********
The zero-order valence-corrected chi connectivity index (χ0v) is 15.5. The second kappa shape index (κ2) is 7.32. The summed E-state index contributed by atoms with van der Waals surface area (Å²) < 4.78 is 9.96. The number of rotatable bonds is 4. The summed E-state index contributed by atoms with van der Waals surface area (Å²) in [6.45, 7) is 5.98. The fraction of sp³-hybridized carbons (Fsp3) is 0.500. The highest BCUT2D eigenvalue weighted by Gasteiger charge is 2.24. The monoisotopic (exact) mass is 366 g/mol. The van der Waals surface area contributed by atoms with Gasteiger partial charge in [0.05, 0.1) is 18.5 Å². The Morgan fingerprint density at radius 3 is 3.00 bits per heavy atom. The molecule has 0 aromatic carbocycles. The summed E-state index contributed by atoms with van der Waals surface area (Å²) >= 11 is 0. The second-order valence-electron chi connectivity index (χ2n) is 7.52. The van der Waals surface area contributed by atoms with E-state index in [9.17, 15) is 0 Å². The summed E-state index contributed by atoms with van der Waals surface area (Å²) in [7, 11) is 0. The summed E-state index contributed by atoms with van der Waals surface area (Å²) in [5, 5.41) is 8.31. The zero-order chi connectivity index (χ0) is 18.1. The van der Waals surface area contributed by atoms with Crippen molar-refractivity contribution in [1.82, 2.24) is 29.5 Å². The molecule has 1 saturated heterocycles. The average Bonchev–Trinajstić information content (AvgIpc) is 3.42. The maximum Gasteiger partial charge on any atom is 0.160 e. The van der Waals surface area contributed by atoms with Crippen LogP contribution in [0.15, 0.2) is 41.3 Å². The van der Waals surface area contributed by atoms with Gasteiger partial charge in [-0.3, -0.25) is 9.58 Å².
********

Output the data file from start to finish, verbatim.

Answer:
The zero-order valence-corrected chi connectivity index (χ0v) is 15.5. The second kappa shape index (κ2) is 7.32. The summed E-state index contributed by atoms with van der Waals surface area (Å²) < 4.78 is 9.96. The number of rotatable bonds is 4. The summed E-state index contributed by atoms with van der Waals surface area (Å²) in [6.45, 7) is 5.98. The fraction of sp³-hybridized carbons (Fsp3) is 0.500. The highest BCUT2D eigenvalue weighted by Gasteiger charge is 2.24. The monoisotopic (exact) mass is 366 g/mol. The van der Waals surface area contributed by atoms with Gasteiger partial charge in [0.05, 0.1) is 18.5 Å². The Morgan fingerprint density at radius 3 is 3.00 bits per heavy atom. The molecule has 0 aromatic carbocycles. The summed E-state index contributed by atoms with van der Waals surface area (Å²) >= 11 is 0. The second-order valence-electron chi connectivity index (χ2n) is 7.52. The van der Waals surface area contributed by atoms with E-state index in [9.17, 15) is 0 Å². The summed E-state index contributed by atoms with van der Waals surface area (Å²) in [7, 11) is 0. The summed E-state index contributed by atoms with van der Waals surface area (Å²) in [5, 5.41) is 8.31. The zero-order chi connectivity index (χ0) is 18.1. The van der Waals surface area contributed by atoms with Crippen molar-refractivity contribution in [1.82, 2.24) is 29.5 Å². The molecule has 1 saturated heterocycles. The average Bonchev–Trinajstić information content (AvgIpc) is 3.42. The maximum Gasteiger partial charge on any atom is 0.160 e. The van der Waals surface area contributed by atoms with Crippen LogP contribution in [0.15, 0.2) is 41.3 Å². The van der Waals surface area contributed by atoms with Gasteiger partial charge in [-0.3, -0.25) is 9.58 Å².